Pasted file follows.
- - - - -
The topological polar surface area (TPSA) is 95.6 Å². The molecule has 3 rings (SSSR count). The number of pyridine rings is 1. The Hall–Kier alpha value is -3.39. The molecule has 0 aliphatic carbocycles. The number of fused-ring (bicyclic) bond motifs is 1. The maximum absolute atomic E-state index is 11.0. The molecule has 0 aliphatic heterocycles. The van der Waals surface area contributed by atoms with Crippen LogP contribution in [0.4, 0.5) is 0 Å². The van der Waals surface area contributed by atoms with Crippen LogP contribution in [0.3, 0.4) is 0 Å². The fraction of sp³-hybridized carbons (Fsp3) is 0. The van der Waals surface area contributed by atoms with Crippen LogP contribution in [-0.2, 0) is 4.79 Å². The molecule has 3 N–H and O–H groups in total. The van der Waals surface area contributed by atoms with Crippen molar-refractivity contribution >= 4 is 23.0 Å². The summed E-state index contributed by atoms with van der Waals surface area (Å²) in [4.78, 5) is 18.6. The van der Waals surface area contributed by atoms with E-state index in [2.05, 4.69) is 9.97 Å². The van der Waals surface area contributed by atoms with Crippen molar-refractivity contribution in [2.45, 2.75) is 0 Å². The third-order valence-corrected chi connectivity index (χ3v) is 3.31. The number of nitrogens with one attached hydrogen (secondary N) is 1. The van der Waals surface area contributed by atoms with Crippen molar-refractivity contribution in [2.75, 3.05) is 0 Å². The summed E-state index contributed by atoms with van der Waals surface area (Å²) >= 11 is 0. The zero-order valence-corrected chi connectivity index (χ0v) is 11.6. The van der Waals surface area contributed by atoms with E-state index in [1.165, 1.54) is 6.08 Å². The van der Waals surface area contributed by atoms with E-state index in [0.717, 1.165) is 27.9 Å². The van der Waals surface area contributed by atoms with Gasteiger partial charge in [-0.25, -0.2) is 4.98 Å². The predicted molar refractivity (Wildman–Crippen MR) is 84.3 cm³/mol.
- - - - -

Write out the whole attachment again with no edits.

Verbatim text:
The topological polar surface area (TPSA) is 95.6 Å². The molecule has 3 rings (SSSR count). The number of pyridine rings is 1. The Hall–Kier alpha value is -3.39. The molecule has 0 aliphatic carbocycles. The number of fused-ring (bicyclic) bond motifs is 1. The maximum absolute atomic E-state index is 11.0. The molecule has 0 aliphatic heterocycles. The van der Waals surface area contributed by atoms with Crippen LogP contribution in [0.4, 0.5) is 0 Å². The van der Waals surface area contributed by atoms with Crippen LogP contribution in [0.3, 0.4) is 0 Å². The fraction of sp³-hybridized carbons (Fsp3) is 0. The van der Waals surface area contributed by atoms with Crippen LogP contribution in [-0.2, 0) is 4.79 Å². The molecule has 3 N–H and O–H groups in total. The van der Waals surface area contributed by atoms with Crippen molar-refractivity contribution >= 4 is 23.0 Å². The summed E-state index contributed by atoms with van der Waals surface area (Å²) in [4.78, 5) is 18.6. The van der Waals surface area contributed by atoms with E-state index in [2.05, 4.69) is 9.97 Å². The van der Waals surface area contributed by atoms with Crippen molar-refractivity contribution in [2.45, 2.75) is 0 Å². The third-order valence-corrected chi connectivity index (χ3v) is 3.31. The number of nitrogens with one attached hydrogen (secondary N) is 1. The van der Waals surface area contributed by atoms with Crippen molar-refractivity contribution in [2.75, 3.05) is 0 Å². The summed E-state index contributed by atoms with van der Waals surface area (Å²) >= 11 is 0. The zero-order valence-corrected chi connectivity index (χ0v) is 11.6. The van der Waals surface area contributed by atoms with E-state index in [1.165, 1.54) is 6.08 Å². The van der Waals surface area contributed by atoms with E-state index in [0.717, 1.165) is 27.9 Å². The van der Waals surface area contributed by atoms with Gasteiger partial charge in [-0.25, -0.2) is 4.98 Å². The predicted molar refractivity (Wildman–Crippen MR) is 84.3 cm³/mol.